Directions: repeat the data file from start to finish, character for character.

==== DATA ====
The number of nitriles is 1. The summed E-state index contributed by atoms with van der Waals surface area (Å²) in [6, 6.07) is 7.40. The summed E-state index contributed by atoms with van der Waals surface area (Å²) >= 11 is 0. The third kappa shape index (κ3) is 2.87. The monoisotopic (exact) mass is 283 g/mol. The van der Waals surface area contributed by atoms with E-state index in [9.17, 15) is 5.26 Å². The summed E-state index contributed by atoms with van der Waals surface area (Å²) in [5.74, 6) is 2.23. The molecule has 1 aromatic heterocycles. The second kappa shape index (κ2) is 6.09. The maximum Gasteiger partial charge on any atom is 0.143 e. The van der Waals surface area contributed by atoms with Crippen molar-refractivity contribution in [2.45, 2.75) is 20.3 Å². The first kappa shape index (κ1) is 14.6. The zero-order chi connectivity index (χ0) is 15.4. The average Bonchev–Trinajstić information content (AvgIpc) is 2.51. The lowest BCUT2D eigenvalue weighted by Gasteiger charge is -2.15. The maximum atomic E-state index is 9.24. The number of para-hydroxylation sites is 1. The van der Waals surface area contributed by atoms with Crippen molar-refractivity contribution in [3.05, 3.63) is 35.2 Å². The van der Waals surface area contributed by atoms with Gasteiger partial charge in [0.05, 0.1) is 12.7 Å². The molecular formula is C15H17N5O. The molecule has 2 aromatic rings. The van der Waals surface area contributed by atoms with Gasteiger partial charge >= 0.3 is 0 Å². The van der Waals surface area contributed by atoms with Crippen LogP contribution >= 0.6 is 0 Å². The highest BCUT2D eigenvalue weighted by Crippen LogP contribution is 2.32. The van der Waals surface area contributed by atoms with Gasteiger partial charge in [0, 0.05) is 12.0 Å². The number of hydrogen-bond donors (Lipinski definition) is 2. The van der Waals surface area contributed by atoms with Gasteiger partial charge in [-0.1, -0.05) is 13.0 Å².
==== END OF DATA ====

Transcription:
The number of nitriles is 1. The summed E-state index contributed by atoms with van der Waals surface area (Å²) in [6, 6.07) is 7.40. The summed E-state index contributed by atoms with van der Waals surface area (Å²) >= 11 is 0. The third kappa shape index (κ3) is 2.87. The monoisotopic (exact) mass is 283 g/mol. The van der Waals surface area contributed by atoms with E-state index in [9.17, 15) is 5.26 Å². The summed E-state index contributed by atoms with van der Waals surface area (Å²) in [5.74, 6) is 2.23. The molecule has 1 aromatic heterocycles. The second kappa shape index (κ2) is 6.09. The maximum Gasteiger partial charge on any atom is 0.143 e. The van der Waals surface area contributed by atoms with Crippen molar-refractivity contribution in [2.45, 2.75) is 20.3 Å². The first kappa shape index (κ1) is 14.6. The zero-order chi connectivity index (χ0) is 15.4. The average Bonchev–Trinajstić information content (AvgIpc) is 2.51. The lowest BCUT2D eigenvalue weighted by Gasteiger charge is -2.15. The maximum atomic E-state index is 9.24. The number of para-hydroxylation sites is 1. The van der Waals surface area contributed by atoms with Crippen molar-refractivity contribution in [3.05, 3.63) is 35.2 Å². The van der Waals surface area contributed by atoms with Gasteiger partial charge in [0.05, 0.1) is 12.7 Å². The molecular formula is C15H17N5O. The molecule has 2 aromatic rings. The van der Waals surface area contributed by atoms with Gasteiger partial charge >= 0.3 is 0 Å². The van der Waals surface area contributed by atoms with Crippen LogP contribution >= 0.6 is 0 Å². The highest BCUT2D eigenvalue weighted by Crippen LogP contribution is 2.32. The van der Waals surface area contributed by atoms with Gasteiger partial charge in [0, 0.05) is 12.0 Å². The number of hydrogen-bond donors (Lipinski definition) is 2. The van der Waals surface area contributed by atoms with Gasteiger partial charge in [-0.1, -0.05) is 13.0 Å².